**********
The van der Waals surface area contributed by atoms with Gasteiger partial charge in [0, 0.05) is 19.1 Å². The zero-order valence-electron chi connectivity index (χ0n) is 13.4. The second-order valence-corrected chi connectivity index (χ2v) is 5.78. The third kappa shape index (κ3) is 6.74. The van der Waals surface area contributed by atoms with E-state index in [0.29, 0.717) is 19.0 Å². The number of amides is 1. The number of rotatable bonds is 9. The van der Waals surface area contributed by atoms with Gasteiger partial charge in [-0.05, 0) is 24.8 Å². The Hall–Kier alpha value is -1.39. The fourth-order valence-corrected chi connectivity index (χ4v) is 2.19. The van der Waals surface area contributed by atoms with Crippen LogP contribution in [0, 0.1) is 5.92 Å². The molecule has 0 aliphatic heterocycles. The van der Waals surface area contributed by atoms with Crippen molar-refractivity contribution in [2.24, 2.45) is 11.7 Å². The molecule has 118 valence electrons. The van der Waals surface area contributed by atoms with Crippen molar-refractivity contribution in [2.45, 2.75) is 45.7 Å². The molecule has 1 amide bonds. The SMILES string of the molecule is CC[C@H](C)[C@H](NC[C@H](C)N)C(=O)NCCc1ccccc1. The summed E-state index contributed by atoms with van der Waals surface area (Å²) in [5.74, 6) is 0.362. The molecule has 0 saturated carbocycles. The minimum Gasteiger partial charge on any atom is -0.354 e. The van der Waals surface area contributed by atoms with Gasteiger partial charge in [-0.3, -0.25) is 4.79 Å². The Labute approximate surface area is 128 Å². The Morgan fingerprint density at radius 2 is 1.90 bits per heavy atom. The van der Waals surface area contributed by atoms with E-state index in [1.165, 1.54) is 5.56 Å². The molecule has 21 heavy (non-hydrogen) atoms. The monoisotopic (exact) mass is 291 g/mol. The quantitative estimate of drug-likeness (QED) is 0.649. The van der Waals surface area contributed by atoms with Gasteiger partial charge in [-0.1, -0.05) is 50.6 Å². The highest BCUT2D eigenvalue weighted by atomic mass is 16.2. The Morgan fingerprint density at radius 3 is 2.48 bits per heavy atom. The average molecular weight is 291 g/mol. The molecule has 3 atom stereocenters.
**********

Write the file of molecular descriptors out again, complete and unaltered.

The van der Waals surface area contributed by atoms with Gasteiger partial charge in [0, 0.05) is 19.1 Å². The zero-order valence-electron chi connectivity index (χ0n) is 13.4. The second-order valence-corrected chi connectivity index (χ2v) is 5.78. The third kappa shape index (κ3) is 6.74. The van der Waals surface area contributed by atoms with E-state index in [0.29, 0.717) is 19.0 Å². The number of amides is 1. The number of rotatable bonds is 9. The van der Waals surface area contributed by atoms with Gasteiger partial charge in [-0.05, 0) is 24.8 Å². The Hall–Kier alpha value is -1.39. The fourth-order valence-corrected chi connectivity index (χ4v) is 2.19. The van der Waals surface area contributed by atoms with Crippen LogP contribution in [0, 0.1) is 5.92 Å². The molecule has 0 aliphatic heterocycles. The van der Waals surface area contributed by atoms with Crippen molar-refractivity contribution in [2.24, 2.45) is 11.7 Å². The molecule has 118 valence electrons. The van der Waals surface area contributed by atoms with Crippen molar-refractivity contribution in [2.45, 2.75) is 45.7 Å². The molecule has 1 amide bonds. The SMILES string of the molecule is CC[C@H](C)[C@H](NC[C@H](C)N)C(=O)NCCc1ccccc1. The summed E-state index contributed by atoms with van der Waals surface area (Å²) in [5.74, 6) is 0.362. The molecule has 0 saturated carbocycles. The minimum Gasteiger partial charge on any atom is -0.354 e. The van der Waals surface area contributed by atoms with Gasteiger partial charge in [-0.3, -0.25) is 4.79 Å². The Labute approximate surface area is 128 Å². The Morgan fingerprint density at radius 2 is 1.90 bits per heavy atom. The van der Waals surface area contributed by atoms with E-state index in [1.165, 1.54) is 5.56 Å². The molecule has 21 heavy (non-hydrogen) atoms. The monoisotopic (exact) mass is 291 g/mol. The quantitative estimate of drug-likeness (QED) is 0.649. The van der Waals surface area contributed by atoms with Gasteiger partial charge in [-0.1, -0.05) is 50.6 Å². The highest BCUT2D eigenvalue weighted by atomic mass is 16.2. The Morgan fingerprint density at radius 3 is 2.48 bits per heavy atom. The average molecular weight is 291 g/mol. The molecule has 3 atom stereocenters.